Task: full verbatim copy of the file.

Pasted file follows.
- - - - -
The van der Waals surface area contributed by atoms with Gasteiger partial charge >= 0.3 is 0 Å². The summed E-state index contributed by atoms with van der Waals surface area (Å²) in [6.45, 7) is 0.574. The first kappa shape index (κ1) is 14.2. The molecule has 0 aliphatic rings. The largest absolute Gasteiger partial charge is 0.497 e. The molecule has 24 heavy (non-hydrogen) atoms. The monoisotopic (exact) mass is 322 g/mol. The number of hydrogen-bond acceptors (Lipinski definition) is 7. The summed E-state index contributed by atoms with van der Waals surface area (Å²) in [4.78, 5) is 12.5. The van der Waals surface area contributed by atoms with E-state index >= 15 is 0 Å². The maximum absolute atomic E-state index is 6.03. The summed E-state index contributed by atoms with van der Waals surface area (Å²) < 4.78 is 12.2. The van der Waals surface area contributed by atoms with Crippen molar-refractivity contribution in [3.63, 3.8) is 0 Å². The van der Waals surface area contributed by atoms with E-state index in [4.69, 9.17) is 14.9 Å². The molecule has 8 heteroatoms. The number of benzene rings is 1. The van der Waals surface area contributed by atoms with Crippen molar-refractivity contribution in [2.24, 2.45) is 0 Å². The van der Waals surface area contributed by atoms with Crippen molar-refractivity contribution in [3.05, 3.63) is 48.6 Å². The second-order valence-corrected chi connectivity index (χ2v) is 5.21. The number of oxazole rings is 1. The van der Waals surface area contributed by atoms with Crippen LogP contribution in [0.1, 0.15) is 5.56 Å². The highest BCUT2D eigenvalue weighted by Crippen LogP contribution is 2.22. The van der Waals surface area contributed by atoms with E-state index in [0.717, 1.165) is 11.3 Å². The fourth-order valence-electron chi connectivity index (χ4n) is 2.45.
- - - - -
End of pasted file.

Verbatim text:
The van der Waals surface area contributed by atoms with Gasteiger partial charge >= 0.3 is 0 Å². The summed E-state index contributed by atoms with van der Waals surface area (Å²) in [6.45, 7) is 0.574. The first kappa shape index (κ1) is 14.2. The molecule has 0 aliphatic rings. The largest absolute Gasteiger partial charge is 0.497 e. The molecule has 24 heavy (non-hydrogen) atoms. The monoisotopic (exact) mass is 322 g/mol. The number of hydrogen-bond acceptors (Lipinski definition) is 7. The summed E-state index contributed by atoms with van der Waals surface area (Å²) in [4.78, 5) is 12.5. The van der Waals surface area contributed by atoms with E-state index >= 15 is 0 Å². The maximum absolute atomic E-state index is 6.03. The summed E-state index contributed by atoms with van der Waals surface area (Å²) < 4.78 is 12.2. The van der Waals surface area contributed by atoms with Crippen molar-refractivity contribution in [3.63, 3.8) is 0 Å². The van der Waals surface area contributed by atoms with E-state index in [4.69, 9.17) is 14.9 Å². The molecule has 8 heteroatoms. The number of benzene rings is 1. The van der Waals surface area contributed by atoms with Crippen molar-refractivity contribution in [2.24, 2.45) is 0 Å². The van der Waals surface area contributed by atoms with Crippen molar-refractivity contribution in [3.05, 3.63) is 48.6 Å². The second-order valence-corrected chi connectivity index (χ2v) is 5.21. The number of oxazole rings is 1. The van der Waals surface area contributed by atoms with Crippen LogP contribution in [0.1, 0.15) is 5.56 Å². The highest BCUT2D eigenvalue weighted by Crippen LogP contribution is 2.22. The van der Waals surface area contributed by atoms with E-state index in [0.717, 1.165) is 11.3 Å². The fourth-order valence-electron chi connectivity index (χ4n) is 2.45.